We will also be getting in the larger versions of the Scorpion ESC's as well, so we will have all 9 models, from the micro 11 Amp model up to the massive 110 Amp model, available at RCX. For a look at all the ESC Specs, go to the Scorpion Commander ESC Website.
Yes, the ESC programmer for the production Speed Controllers will work with the Beta version of the 35 Amp ESC. I have a few extra ones here in my office that I have left over from my booth display samples. Send me a PM with your address, and I will send you one at no charge. How's that for customer service!
Take care guys!
|Mar 23, 2007, 04:41 AM|
Lucien, regarding when you say
"SW20 Reversing: This is good if you have a motor installation that is tough to get to, and you realize too late that you have the motor hooked up backwards. It is best to swap the motor leads if you can, but if not, use this setting to correct the rotation direction."
Why is is best to swop the motor leads if you can?
Do you mean that having the motor running in the default direction is better for the ESC or motor in some way, more power or it's more efficient running a certain direction etc, or simply that swopping leads is quicker/easier than reprogramming?
|Mar 23, 2007, 10:20 AM|
This was more of a general statement than pretaining to the Scorpion ESC's in particular. Brushless motors have no set timing like brushed motors do, so they run equally well in both directions, and the ESC does not care if it fires off the phases in "ABC" order or "CBA" order.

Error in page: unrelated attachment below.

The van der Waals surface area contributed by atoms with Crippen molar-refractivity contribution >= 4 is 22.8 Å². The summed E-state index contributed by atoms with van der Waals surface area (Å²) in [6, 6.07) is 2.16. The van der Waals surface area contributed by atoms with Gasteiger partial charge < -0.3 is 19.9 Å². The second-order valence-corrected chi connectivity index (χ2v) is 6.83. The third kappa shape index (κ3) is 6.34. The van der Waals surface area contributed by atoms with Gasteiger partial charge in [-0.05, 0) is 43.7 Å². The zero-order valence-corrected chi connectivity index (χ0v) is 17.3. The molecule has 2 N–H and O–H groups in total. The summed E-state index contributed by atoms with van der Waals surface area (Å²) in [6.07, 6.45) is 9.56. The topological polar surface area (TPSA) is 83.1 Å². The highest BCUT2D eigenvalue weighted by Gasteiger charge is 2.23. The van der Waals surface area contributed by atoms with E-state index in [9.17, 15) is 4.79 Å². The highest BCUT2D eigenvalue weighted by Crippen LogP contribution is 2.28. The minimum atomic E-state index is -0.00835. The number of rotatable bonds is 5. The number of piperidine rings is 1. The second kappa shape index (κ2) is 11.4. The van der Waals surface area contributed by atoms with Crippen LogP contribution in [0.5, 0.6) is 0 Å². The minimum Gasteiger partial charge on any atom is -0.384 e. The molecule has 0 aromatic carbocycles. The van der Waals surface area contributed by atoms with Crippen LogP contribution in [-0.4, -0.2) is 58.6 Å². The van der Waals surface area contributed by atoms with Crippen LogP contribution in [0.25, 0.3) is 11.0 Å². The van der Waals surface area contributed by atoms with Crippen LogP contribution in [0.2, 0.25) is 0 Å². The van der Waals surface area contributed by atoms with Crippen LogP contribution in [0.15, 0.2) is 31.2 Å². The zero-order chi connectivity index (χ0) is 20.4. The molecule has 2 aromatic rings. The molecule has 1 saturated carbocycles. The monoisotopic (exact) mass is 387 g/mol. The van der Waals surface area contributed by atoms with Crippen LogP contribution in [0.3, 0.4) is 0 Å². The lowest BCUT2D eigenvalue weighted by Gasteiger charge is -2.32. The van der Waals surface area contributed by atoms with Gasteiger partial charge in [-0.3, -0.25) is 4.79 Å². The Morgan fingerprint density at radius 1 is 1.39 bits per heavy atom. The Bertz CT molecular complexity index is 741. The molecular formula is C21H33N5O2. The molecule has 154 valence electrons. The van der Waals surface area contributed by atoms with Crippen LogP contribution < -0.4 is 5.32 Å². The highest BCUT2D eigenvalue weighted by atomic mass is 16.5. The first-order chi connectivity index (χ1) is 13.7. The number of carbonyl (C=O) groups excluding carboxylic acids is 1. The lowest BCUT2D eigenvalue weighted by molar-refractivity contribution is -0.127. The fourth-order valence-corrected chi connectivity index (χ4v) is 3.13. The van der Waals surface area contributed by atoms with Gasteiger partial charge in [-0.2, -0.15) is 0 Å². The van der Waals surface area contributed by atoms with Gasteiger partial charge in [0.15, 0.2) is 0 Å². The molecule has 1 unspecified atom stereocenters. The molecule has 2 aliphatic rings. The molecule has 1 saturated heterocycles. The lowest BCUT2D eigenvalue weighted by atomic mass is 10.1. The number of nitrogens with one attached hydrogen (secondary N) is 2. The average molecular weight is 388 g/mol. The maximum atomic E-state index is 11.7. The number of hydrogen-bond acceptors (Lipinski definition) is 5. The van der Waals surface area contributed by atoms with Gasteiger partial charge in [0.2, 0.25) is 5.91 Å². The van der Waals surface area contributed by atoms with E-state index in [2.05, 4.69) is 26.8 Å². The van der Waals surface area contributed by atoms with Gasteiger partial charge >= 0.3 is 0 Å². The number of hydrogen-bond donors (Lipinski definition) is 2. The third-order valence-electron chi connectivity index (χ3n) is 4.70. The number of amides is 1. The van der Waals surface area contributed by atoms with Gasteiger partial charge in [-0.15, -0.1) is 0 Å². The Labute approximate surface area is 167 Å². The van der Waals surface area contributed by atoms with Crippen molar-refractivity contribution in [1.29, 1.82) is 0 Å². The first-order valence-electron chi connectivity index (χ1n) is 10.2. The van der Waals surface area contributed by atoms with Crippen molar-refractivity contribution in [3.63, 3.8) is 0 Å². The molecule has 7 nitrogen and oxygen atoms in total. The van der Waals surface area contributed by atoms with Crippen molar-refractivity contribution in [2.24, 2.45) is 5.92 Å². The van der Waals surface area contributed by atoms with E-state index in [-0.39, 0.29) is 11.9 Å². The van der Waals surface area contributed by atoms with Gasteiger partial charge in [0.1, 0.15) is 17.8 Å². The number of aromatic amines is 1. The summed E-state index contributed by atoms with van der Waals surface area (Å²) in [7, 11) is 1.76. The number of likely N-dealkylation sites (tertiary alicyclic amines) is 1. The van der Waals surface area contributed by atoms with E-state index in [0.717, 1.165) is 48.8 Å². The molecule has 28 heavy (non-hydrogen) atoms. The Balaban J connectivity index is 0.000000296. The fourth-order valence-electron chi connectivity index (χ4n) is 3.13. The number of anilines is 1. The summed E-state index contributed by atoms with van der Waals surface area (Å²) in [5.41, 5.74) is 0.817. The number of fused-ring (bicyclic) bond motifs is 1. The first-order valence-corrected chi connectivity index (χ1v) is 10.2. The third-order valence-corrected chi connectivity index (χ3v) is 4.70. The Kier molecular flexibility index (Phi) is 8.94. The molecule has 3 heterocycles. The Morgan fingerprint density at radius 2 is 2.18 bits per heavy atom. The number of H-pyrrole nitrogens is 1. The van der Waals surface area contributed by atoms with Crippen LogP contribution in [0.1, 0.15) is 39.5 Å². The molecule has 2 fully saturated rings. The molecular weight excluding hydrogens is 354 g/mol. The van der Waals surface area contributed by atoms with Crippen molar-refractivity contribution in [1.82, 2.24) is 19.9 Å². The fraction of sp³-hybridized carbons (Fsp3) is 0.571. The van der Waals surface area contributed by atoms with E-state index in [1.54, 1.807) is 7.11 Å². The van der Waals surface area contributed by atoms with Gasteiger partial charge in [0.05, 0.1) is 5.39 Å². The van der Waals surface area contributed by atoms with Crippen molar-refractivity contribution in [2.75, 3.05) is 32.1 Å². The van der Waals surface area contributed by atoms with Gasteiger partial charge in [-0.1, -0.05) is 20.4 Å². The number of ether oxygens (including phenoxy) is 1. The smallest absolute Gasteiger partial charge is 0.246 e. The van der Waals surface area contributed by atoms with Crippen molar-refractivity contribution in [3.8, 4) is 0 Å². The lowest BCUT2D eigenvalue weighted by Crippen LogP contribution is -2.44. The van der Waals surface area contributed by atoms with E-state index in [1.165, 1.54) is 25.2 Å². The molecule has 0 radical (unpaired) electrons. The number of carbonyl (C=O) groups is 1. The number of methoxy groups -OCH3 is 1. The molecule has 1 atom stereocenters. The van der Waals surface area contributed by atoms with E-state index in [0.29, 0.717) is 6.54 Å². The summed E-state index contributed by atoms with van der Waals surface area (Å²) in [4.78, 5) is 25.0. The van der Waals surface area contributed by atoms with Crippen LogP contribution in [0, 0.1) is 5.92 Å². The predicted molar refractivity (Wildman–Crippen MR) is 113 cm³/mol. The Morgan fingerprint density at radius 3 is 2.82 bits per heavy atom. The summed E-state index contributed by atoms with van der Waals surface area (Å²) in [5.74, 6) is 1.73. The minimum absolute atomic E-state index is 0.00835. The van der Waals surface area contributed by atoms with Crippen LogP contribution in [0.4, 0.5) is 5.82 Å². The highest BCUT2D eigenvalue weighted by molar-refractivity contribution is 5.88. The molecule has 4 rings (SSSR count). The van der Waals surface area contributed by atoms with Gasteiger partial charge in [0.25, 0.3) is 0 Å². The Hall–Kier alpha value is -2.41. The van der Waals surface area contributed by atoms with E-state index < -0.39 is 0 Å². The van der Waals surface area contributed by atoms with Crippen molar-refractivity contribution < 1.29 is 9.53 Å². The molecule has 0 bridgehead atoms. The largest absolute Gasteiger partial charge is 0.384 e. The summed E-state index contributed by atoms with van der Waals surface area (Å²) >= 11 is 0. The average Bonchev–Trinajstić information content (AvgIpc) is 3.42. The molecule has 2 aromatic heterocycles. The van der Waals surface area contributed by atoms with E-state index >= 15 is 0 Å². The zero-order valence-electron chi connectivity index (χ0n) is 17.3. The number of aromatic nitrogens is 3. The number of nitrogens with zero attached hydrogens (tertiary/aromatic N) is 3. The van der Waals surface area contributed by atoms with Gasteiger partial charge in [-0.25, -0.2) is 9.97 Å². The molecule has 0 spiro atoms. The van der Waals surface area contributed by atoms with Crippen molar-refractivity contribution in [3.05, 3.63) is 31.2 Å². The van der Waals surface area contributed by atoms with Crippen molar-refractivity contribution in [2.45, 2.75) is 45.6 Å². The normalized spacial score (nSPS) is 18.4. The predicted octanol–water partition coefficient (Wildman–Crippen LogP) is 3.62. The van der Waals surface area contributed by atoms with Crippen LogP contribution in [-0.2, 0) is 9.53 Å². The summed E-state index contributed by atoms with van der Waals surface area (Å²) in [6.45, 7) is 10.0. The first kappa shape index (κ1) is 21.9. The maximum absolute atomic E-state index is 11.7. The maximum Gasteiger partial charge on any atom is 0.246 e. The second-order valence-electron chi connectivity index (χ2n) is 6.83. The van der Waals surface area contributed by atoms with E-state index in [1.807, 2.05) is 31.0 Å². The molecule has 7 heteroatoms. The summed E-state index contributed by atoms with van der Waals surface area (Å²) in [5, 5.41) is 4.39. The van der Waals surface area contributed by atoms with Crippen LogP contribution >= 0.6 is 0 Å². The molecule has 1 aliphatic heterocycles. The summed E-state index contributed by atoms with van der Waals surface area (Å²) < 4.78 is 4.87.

The reason that I made that comment is because on rare occasions, I have seen Brushless Speed Controllers revert back to their Default settings due to a glitch in the power-up of the controller. This can sometimes occur when you are plugging in the battery, and the connection does not mate up right away, and you actually turn the controller on and off about 10 times in under a second while you are fidgeting with the power plug.
I have never seen it happen on a Scorpion ESC, but I have on a couple cheaper Chinese No-Name import products. The real problem is that it is a safety issue. If the last 100 times you held your plane before takeoff, it allways pulls forward when you open the throttle, you are not expecting it to push back. If the ESC were to reverse directions, and you were not expecting it, it could push the prop back into your hand and cut your finger pretty bad. Tat is the main reason why I always set up my motors to turn the proper direction by swapping the motor leads instead of using the reversing option.
The chances of having an ESC default on you are probably 1 in a million or less, so it is really not a big issue. However, I like to play guitar sometimes, when I am not flying, so I would like to keep all my fingers intact!
If you have an installation where the motor leads are buried inside the plane and inaccessable, like they are on a couple of my ParkJets, and you need to reverse the motor direction, then by all means, use the reversing feature, that is what it is there for.
|Mar 23, 2007, 12:27 PM|
Oh I see, fairynuff. My 3 braincells understand now
I always thought ESC's were happy to drive motors either way, so I was just a bit puzzled when you said it's best to swop the connections about. Never thought of it from a safety point of view.
Didn't want to be missing out on a bit of performance or run time running it 'backwards' if you knew something about ESC's I didn't, which I'm sure you do anyway
Still like the Scorpion motor you sent me, more pull than the equivalent Hacker it replaced. Picked up the recommended 10x5E for it today, so will give that a go on it tomorrow...